Wednesday, January 20, 2021
Jan. 20, 2021

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Jayne: State Legislature losing its swing

By , Columbian Opinion Editor
Published:

Maybe it’s a problem, maybe it isn’t. But one of the interesting results of the 2020 election is that the Washington Legislature has just about lost its swing.

As detailed in an analysis by political reporter and columnist Jim Camden of The (Spokane) Spokesman-Review, fewer and fewer legislative districts in the state can be called swing districts. Most are either reliably Republican or reliably Democrat when it comes to choosing legislators, with little chance of any district dividing its loyalties.

Following last month’s election, three of Washington’s 49 districts will be represented by both parties in Olympia among its three lawmakers (two representatives and one senator). Well, there actually are four; but Sen. Tim Sheldon in the 35th District on the Olympic Peninsula calls himself a Democrat yet caucuses with the Republicans.

In 1991, according to Camden, more than one-third of legislative districts had at least one lawmaker from each of the major parties. That number has gradually decreased, reflecting the polarization of national politics.

In Southwest Washington, the 49th District, covering the urban area of Vancouver, has been blue for years. The 17th District, covering mostly suburban areas, and the rural 18th District have been red.

Sure, there are differences. The 18th District is more red than red; the 17th is closer to swinging, but always falls in the Republican category.

This is neither good nor bad. But it is interesting, and it reflects a pox that has been placed upon this country. More and more, Americans are not voting so much for the individual or in favor of a particular party, but instead are voting against the other party.

As far back as 2014, which seems like an epoch ago in political terms, Pew Research Center found that 27 percent of Democrats and 36 percent of Republicans said positions taken by the other party are a “threat to the nation’s well-being.” This year, according to the Survey Center on American Life, 75 percent of Republicans and 64 percent of Democrats held that position.

As I wrote in 2014: “Many of us are so insulated in our ideological beliefs that we fear the other side is actually a danger to the country. Which, if you think about it, doesn’t say much for our belief in this nation or her people or the sturdiness of our political system. If you fear that a particular political ideology is a threat to this country, then ye of little faith.”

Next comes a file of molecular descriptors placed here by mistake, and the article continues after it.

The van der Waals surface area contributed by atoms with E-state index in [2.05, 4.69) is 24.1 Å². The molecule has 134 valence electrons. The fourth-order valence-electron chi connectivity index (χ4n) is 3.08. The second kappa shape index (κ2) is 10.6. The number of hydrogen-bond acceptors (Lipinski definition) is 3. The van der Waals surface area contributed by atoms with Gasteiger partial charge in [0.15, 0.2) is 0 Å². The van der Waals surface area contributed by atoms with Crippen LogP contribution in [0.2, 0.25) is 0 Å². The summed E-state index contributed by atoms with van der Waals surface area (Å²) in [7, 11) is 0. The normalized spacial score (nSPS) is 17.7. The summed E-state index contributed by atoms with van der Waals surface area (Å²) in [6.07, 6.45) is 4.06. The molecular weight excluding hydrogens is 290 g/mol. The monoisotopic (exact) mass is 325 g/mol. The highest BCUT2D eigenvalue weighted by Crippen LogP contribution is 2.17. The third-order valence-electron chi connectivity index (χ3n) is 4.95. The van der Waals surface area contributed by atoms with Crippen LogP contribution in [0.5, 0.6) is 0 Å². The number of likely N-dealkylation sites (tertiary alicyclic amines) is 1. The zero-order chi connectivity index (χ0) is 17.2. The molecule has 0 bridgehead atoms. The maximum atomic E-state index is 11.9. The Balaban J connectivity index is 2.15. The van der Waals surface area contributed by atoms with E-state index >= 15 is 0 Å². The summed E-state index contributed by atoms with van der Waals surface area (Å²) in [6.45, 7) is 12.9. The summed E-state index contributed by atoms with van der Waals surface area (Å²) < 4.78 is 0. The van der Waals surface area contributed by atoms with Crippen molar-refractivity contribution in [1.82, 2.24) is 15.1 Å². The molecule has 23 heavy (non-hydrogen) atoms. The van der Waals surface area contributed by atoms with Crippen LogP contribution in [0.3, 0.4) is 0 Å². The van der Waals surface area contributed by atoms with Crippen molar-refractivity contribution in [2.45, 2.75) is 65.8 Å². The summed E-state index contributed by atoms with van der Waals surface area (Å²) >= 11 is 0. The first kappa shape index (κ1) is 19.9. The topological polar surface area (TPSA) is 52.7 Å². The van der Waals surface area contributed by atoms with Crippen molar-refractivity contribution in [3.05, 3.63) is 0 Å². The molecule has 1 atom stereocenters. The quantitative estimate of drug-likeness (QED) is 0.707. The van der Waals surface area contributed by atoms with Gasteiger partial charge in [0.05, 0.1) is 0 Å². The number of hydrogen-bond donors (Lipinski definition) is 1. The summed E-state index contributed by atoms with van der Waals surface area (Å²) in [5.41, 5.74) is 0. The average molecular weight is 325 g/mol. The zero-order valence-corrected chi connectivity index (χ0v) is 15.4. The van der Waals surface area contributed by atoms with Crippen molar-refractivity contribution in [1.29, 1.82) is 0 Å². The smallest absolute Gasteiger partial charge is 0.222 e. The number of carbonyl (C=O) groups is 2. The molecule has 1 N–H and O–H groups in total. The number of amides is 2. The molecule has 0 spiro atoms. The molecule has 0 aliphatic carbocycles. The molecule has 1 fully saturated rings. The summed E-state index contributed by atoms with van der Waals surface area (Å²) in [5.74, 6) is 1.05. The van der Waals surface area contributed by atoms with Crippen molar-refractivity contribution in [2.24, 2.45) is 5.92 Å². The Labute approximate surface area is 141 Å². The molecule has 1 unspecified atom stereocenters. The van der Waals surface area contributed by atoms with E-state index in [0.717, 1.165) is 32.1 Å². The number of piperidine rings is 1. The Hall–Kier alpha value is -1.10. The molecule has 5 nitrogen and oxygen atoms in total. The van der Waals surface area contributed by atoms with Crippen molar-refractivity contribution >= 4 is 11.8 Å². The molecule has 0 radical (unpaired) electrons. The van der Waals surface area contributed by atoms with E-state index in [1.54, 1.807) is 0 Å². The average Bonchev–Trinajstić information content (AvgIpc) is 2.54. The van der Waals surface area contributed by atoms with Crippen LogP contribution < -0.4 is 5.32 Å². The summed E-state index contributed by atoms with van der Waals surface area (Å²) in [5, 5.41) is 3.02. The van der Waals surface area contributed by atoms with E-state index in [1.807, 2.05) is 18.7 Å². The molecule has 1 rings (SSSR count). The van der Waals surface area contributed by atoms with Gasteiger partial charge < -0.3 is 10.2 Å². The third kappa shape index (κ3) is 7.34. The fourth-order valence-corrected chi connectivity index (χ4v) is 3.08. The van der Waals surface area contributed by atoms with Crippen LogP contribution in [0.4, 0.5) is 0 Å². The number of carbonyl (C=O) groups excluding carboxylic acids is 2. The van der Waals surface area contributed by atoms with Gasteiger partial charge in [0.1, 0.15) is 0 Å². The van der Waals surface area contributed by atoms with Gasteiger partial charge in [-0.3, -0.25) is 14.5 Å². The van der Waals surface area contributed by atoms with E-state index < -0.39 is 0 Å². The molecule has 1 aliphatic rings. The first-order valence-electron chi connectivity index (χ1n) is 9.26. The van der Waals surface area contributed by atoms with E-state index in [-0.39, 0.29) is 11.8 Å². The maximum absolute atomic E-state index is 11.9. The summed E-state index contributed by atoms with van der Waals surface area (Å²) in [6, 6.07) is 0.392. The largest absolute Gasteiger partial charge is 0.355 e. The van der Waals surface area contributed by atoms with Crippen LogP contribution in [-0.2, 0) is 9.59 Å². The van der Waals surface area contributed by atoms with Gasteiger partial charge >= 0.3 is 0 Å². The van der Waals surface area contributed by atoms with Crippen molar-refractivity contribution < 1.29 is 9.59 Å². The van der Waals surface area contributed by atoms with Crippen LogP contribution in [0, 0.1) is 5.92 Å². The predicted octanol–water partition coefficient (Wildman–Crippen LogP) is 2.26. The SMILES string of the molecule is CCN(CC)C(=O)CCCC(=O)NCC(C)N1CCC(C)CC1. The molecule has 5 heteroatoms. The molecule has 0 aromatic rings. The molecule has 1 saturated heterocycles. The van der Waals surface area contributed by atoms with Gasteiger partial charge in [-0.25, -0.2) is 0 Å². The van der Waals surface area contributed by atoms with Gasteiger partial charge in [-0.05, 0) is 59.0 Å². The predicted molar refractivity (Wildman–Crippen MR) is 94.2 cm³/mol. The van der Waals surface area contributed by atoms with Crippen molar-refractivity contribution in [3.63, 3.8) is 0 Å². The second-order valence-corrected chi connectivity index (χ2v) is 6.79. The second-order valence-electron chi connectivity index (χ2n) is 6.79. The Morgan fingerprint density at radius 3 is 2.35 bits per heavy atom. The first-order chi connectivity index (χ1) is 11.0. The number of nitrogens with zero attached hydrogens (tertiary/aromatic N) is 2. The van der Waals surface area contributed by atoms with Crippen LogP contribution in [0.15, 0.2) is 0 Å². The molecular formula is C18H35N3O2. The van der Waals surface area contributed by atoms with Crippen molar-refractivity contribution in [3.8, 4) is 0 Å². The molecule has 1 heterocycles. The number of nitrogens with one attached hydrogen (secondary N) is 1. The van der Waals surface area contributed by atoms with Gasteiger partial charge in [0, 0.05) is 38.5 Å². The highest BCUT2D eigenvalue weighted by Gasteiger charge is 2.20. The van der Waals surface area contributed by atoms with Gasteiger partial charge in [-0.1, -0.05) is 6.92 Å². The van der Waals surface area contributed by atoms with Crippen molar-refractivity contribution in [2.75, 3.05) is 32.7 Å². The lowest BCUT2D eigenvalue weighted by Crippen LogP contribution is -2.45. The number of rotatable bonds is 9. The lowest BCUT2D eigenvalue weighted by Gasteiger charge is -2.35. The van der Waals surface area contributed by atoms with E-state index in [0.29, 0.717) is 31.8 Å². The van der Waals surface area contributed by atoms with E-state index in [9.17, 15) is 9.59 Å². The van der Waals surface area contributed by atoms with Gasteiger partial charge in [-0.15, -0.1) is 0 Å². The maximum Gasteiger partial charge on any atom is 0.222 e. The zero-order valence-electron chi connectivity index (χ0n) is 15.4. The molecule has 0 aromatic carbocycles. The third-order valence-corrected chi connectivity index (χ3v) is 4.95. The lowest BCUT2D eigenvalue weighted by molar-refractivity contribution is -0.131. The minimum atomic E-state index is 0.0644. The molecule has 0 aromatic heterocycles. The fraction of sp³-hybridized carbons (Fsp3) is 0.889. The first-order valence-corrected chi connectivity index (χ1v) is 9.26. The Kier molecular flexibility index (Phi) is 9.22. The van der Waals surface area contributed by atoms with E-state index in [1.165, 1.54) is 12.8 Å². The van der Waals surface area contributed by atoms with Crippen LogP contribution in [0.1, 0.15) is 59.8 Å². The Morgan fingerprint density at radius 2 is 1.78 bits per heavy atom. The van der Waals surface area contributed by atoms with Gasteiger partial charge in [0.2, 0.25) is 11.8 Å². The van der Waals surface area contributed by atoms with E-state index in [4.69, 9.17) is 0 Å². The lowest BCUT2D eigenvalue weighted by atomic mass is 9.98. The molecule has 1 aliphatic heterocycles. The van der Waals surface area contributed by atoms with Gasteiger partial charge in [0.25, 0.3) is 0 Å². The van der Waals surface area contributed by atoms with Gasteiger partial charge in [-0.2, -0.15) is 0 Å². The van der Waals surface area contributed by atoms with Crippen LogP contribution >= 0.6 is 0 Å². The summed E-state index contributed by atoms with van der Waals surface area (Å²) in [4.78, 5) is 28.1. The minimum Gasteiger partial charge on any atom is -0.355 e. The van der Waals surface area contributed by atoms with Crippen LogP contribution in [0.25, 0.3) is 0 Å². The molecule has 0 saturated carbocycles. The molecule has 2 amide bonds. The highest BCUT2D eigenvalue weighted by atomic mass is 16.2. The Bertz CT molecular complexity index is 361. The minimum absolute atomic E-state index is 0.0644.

And yet, that faith has been further shaken, with Donald Trump spending four years driving every available wedge deeper into our national psyche.

Trump, of course, is a symptom of this polarization; he’s not the disease. But with national media increasingly dominating the landscape and with local news being systematically diminished, there appears to be little hope for a quick cure.

As Todd Donovan, a professor at Western Washington University, told The Spokesman-Review: “Everything down the ballot is so nationalized. People are voting straight tickets, seeing things through partisan lenses.”

Which seems to be self-defeating. Because Republican candidates in Southwest Washington are quite different from Donald Trump; Democratic candidates are much different from Rep. Alexandria Ocasio-Cortez.

Yet both sides are quick to assess candidates based on the most extreme examples as provided by national media. And they are quick to make decisions about local races based on national cultural issues such as religious rights, gay rights or the Second Amendment rather than close-to-home issues.

Yet it seems that most of the issues the Legislature deals with — such as how best to educate our children or whether to raise taxes or the state’s response to the pandemic — have little to do with the goings-on in the other Washington. And it seems that lawmakers who have proven they can get things done, such as Paul Harris on the right or Monica Stonier on the left, are beneficial for Southwest Washington.

When we ignore that, well, it becomes a problem.

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